A Literary Journey into Consciousness

April 3rd, 2017

Derek Walcott’s Dream on Monkey Mountain

Posted by Krystal Dillon in Uncategorized

I presented on Derek Walcott’s Dream on Monkey Mountain. Derek Walcott was a St. Lucian poet, playwright, and the recipient of the Nobel Prize in Literature. Although, I did a genre based presentation, there were elements of  theory infused partly because he was a West Indian poet and often articulated the post-colonial history of both his native island and others in the Caribbean.

This play is characterized both by Joseph’s and others as a dream play, in fact William Haney states:

“As a poem in dramatic form or a drama in poetry, Derek Walcott’s Dream on Monkey Mountain belongs to the 20th century genre of dream plays associated with playwrights such as August Strindberg (A Dream Play, The Ghost Sonata), John Synge (Riders to the Sea), and Wole Soyinka (The Road, A Dance of the Forests)”.

This genre in it of itself is a product of colonialism given that each of the aforementioned authors specifically Wole Soyinka and John Synge write their pieces with critiques on both the colonization of Nigeria and the British occupation of Ireland respectively. Also its dream like structure is in a way what grounds it in the Carribean aesthetic as Joseph’s states on page 1 of her piece:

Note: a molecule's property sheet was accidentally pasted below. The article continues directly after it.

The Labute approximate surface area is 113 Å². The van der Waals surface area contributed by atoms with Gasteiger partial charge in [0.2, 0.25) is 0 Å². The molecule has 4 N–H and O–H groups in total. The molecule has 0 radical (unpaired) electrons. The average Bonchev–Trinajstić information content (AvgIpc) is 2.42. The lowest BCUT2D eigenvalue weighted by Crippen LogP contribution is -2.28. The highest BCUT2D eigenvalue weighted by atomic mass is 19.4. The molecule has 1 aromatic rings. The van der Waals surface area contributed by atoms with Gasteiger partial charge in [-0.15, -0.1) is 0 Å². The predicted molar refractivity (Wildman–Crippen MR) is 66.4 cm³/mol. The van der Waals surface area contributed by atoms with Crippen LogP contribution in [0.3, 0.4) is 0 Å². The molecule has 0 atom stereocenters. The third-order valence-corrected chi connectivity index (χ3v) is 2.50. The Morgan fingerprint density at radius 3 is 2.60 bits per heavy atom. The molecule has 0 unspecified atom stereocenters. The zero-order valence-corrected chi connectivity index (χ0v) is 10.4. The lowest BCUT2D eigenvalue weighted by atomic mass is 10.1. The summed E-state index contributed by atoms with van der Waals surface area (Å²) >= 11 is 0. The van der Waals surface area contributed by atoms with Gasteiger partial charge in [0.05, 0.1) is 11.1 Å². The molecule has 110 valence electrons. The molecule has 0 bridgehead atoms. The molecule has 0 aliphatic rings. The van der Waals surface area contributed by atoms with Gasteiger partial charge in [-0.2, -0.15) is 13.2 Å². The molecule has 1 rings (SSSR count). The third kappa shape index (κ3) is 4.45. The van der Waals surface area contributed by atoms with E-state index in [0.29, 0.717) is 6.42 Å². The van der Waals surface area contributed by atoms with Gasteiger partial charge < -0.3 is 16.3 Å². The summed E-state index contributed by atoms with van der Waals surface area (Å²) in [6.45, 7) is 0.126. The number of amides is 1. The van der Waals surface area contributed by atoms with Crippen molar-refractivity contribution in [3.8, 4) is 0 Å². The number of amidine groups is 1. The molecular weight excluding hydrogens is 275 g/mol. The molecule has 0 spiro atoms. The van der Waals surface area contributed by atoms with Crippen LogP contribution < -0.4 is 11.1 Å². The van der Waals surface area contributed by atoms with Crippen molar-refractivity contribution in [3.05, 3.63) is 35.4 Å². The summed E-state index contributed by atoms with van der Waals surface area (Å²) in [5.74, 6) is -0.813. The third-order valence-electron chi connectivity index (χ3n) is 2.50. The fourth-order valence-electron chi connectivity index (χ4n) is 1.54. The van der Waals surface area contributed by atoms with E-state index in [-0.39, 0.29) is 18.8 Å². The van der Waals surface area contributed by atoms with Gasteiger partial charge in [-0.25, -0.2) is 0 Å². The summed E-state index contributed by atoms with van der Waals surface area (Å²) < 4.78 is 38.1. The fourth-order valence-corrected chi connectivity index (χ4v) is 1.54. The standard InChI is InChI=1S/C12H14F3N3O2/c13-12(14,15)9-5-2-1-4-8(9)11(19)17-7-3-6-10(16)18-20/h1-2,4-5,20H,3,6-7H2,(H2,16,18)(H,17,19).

“This first production occurred in Canada, but Walcott used folklore to ground the play in the Caribbean without limiting it to stereotype; he avoided fruitless nostalgia by layer- ing the “various elements” of folklore within the experimental dreamwork of the play. If, as Edouard Glissant writes, “experimentation is for us [in the Caribbean] the only alternative: the organization of a process of representation that allows the community to re ect, to criticize, and to take shape,”2 then, in Dream on Monkey Mountain Walcott’s mosaic of folklore con- nected by fantasy creates space for the newness that will allow for the psychological and material “shaping” of a Caribbean community. Walcott organizes the folkloric elements within the hallucinations of the play’s protagonist, Makak, allowing dreams and madness to create the glue that produces a cohesive Caribbeanness within the play”.